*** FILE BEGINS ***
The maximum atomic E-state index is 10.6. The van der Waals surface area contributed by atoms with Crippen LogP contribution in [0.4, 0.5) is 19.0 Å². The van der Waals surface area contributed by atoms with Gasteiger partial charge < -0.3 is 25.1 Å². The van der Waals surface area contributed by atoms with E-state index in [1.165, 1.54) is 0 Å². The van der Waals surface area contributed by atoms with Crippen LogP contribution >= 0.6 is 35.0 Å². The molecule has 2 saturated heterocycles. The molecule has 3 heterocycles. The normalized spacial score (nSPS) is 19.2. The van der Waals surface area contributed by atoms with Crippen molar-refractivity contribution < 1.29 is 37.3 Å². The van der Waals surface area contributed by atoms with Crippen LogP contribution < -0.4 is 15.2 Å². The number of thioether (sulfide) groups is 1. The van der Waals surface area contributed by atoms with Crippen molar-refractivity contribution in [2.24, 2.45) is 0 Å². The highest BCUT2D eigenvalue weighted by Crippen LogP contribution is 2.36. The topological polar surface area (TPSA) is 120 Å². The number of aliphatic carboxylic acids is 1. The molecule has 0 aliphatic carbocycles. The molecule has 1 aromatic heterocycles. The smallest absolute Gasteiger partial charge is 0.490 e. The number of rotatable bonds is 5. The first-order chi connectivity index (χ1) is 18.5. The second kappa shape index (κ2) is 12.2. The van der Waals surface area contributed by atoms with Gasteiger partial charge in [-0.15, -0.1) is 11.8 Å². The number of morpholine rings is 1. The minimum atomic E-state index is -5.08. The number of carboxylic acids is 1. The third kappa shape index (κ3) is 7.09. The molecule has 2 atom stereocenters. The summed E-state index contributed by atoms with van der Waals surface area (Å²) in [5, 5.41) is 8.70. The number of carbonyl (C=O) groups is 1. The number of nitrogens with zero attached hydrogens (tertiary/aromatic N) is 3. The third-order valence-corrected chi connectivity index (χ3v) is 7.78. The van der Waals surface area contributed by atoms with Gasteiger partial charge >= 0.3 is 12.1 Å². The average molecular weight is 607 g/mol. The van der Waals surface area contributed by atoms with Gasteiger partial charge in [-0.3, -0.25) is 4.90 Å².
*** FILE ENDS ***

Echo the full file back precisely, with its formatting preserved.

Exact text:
The maximum atomic E-state index is 10.6. The van der Waals surface area contributed by atoms with Crippen LogP contribution in [0.4, 0.5) is 19.0 Å². The van der Waals surface area contributed by atoms with Gasteiger partial charge < -0.3 is 25.1 Å². The van der Waals surface area contributed by atoms with E-state index in [1.165, 1.54) is 0 Å². The van der Waals surface area contributed by atoms with Crippen LogP contribution >= 0.6 is 35.0 Å². The molecule has 2 saturated heterocycles. The molecule has 3 heterocycles. The normalized spacial score (nSPS) is 19.2. The van der Waals surface area contributed by atoms with Crippen molar-refractivity contribution < 1.29 is 37.3 Å². The van der Waals surface area contributed by atoms with Crippen LogP contribution < -0.4 is 15.2 Å². The number of thioether (sulfide) groups is 1. The van der Waals surface area contributed by atoms with Crippen molar-refractivity contribution in [2.24, 2.45) is 0 Å². The highest BCUT2D eigenvalue weighted by Crippen LogP contribution is 2.36. The topological polar surface area (TPSA) is 120 Å². The number of aliphatic carboxylic acids is 1. The molecule has 0 aliphatic carbocycles. The molecule has 1 aromatic heterocycles. The smallest absolute Gasteiger partial charge is 0.490 e. The number of rotatable bonds is 5. The first-order chi connectivity index (χ1) is 18.5. The second kappa shape index (κ2) is 12.2. The van der Waals surface area contributed by atoms with Gasteiger partial charge in [-0.15, -0.1) is 11.8 Å². The number of morpholine rings is 1. The minimum atomic E-state index is -5.08. The number of carboxylic acids is 1. The third kappa shape index (κ3) is 7.09. The molecule has 2 atom stereocenters. The summed E-state index contributed by atoms with van der Waals surface area (Å²) in [5, 5.41) is 8.70. The number of carbonyl (C=O) groups is 1. The number of nitrogens with zero attached hydrogens (tertiary/aromatic N) is 3. The third-order valence-corrected chi connectivity index (χ3v) is 7.78. The van der Waals surface area contributed by atoms with Gasteiger partial charge >= 0.3 is 12.1 Å². The average molecular weight is 607 g/mol. The van der Waals surface area contributed by atoms with Gasteiger partial charge in [-0.3, -0.25) is 4.90 Å².